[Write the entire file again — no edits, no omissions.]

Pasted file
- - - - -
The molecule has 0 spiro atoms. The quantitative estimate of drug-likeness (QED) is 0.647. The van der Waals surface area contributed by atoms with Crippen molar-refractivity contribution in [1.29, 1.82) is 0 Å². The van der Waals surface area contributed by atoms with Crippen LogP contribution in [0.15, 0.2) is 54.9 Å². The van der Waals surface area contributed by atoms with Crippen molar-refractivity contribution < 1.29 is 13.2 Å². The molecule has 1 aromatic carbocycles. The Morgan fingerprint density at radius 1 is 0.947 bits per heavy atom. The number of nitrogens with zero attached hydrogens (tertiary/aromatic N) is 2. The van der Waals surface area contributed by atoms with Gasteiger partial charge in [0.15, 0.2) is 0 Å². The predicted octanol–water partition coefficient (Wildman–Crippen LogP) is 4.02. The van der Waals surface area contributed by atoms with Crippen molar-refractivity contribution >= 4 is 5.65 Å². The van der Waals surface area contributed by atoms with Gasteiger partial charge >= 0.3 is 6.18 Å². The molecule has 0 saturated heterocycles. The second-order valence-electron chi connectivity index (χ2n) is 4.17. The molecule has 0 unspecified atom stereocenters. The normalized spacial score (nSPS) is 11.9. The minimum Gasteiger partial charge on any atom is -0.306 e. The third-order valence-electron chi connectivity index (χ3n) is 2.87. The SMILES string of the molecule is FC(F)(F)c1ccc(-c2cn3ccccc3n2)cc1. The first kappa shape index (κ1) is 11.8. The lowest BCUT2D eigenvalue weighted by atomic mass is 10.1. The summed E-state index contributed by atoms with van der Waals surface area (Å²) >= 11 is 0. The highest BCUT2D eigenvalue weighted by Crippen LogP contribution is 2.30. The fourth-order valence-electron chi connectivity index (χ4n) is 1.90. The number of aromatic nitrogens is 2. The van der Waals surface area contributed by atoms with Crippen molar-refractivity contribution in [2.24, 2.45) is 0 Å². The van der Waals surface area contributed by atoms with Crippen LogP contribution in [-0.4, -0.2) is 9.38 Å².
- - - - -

The molecule has 0 spiro atoms. The quantitative estimate of drug-likeness (QED) is 0.647. The van der Waals surface area contributed by atoms with Crippen molar-refractivity contribution in [1.29, 1.82) is 0 Å². The van der Waals surface area contributed by atoms with Crippen LogP contribution in [0.15, 0.2) is 54.9 Å². The van der Waals surface area contributed by atoms with Crippen molar-refractivity contribution < 1.29 is 13.2 Å². The molecule has 1 aromatic carbocycles. The Morgan fingerprint density at radius 1 is 0.947 bits per heavy atom. The number of nitrogens with zero attached hydrogens (tertiary/aromatic N) is 2. The van der Waals surface area contributed by atoms with Gasteiger partial charge in [0.15, 0.2) is 0 Å². The predicted octanol–water partition coefficient (Wildman–Crippen LogP) is 4.02. The van der Waals surface area contributed by atoms with Crippen molar-refractivity contribution >= 4 is 5.65 Å². The van der Waals surface area contributed by atoms with Gasteiger partial charge >= 0.3 is 6.18 Å². The molecule has 0 saturated heterocycles. The second-order valence-electron chi connectivity index (χ2n) is 4.17. The molecule has 0 unspecified atom stereocenters. The normalized spacial score (nSPS) is 11.9. The minimum Gasteiger partial charge on any atom is -0.306 e. The third-order valence-electron chi connectivity index (χ3n) is 2.87. The SMILES string of the molecule is FC(F)(F)c1ccc(-c2cn3ccccc3n2)cc1. The first kappa shape index (κ1) is 11.8. The lowest BCUT2D eigenvalue weighted by atomic mass is 10.1. The summed E-state index contributed by atoms with van der Waals surface area (Å²) >= 11 is 0. The highest BCUT2D eigenvalue weighted by Crippen LogP contribution is 2.30. The fourth-order valence-electron chi connectivity index (χ4n) is 1.90. The number of aromatic nitrogens is 2. The van der Waals surface area contributed by atoms with Crippen molar-refractivity contribution in [2.24, 2.45) is 0 Å². The van der Waals surface area contributed by atoms with Crippen LogP contribution in [-0.4, -0.2) is 9.38 Å².